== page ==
Farmers market tools for Southeast Michigan beginning farmers
New Resources help farmers-market-oriented producers make the best decisions for their businesses
Metro-Detroit is home to over 4 million residents, making it the most populated region in Michigan. The historically rich agricultural heritage of the region supports a large number of weekly farmers markets in communities across Metro-Detroit. Within the last decade, Southeast Michigan has experienced an increased number of beginning farmers looking to create profitable businesses through farmers market sales. For a farmer, finding the time to research the various markets can be a taxing and overwhelming task. To fill this need, MSU Extension has developed a guide for beginning farmers to assess farmers markets in the Metro-Detroit area to best identify ones that work for their business needs.
The Metro-Detroit Farmer’s Market Decision Making Matrix was developed by MSU Extension Summer Intern Amelia Paliewicz under the direction of MSU Extension’s Washtenaw County Local Foods Coordinator Jae Gerhart. The chart contains information on 41 individual farmers markets spanning Livingston, Oakland, Macomb, and Wayne Counties. Farmers can easily view and compare details across markets, such as customer and vendor counts, hours and seasonality, and vendor accommodations. The chart also includes the market manager contact information for any further questions.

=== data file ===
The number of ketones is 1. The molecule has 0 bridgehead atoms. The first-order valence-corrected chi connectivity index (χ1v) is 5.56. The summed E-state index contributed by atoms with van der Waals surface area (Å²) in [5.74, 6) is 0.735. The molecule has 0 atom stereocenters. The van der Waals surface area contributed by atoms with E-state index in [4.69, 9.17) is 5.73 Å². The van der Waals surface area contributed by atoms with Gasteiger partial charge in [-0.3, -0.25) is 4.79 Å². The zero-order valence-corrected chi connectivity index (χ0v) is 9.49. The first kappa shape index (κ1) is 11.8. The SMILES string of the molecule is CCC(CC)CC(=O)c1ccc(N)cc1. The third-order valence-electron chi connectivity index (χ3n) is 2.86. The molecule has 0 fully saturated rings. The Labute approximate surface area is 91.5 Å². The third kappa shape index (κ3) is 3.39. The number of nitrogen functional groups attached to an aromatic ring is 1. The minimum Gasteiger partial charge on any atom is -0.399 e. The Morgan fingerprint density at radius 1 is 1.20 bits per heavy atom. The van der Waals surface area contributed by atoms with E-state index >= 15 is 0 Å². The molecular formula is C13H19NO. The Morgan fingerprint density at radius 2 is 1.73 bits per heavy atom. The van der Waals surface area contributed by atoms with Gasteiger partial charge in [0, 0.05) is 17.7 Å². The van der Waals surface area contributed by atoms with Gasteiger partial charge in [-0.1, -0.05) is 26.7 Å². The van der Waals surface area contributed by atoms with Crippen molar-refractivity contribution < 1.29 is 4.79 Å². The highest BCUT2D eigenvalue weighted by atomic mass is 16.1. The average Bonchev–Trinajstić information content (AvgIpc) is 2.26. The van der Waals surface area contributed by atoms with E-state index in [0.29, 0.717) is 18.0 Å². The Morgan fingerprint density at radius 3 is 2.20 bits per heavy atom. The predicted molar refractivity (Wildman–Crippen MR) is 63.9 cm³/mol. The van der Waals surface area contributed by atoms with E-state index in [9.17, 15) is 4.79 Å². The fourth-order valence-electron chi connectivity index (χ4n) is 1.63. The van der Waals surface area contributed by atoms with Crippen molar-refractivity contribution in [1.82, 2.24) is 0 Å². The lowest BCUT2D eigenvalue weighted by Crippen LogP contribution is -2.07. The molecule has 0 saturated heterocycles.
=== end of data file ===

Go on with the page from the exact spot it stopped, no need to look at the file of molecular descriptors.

In addition to finding appropriate markets, setting market prices can be a nebulous task for beginning farmers. Most farmers tend to set prices based on their neighboring farmer's price points.
The Southeast Michigan Farmers Market Prices – July 2019 lists the average price of commonly sold products at Southeast Michigan farmers markets during the month of July in 2019. This guide helps farmers get a sense of the “going rate” for items they grow. Price information was collected from the following markets: Detroit Eastern Market (non-resale vendors), Dodge Park Farmers Market Henry’s Market on Main, Mt. Clements Farmers Market, Oak Park Farmers Market, Oakland County Farmers Market, and Walled Lake Farmers Market. Very few of the farms assessed were certified Organic, so average prices may be higher for certified Organic produce.
The information for the pricing guide was collected into an Excel spreadsheet that utilizes pivot tables to determine the mean (average) price per item. For those interested, the raw data can be viewed here. Instructions For Viewing the Raw Data is helpful in understanding how to use the pivot tables.
MSU Extension is committed to assisting farms and farm markets by helping recruit new vendors and providing education and training for beginning farmers.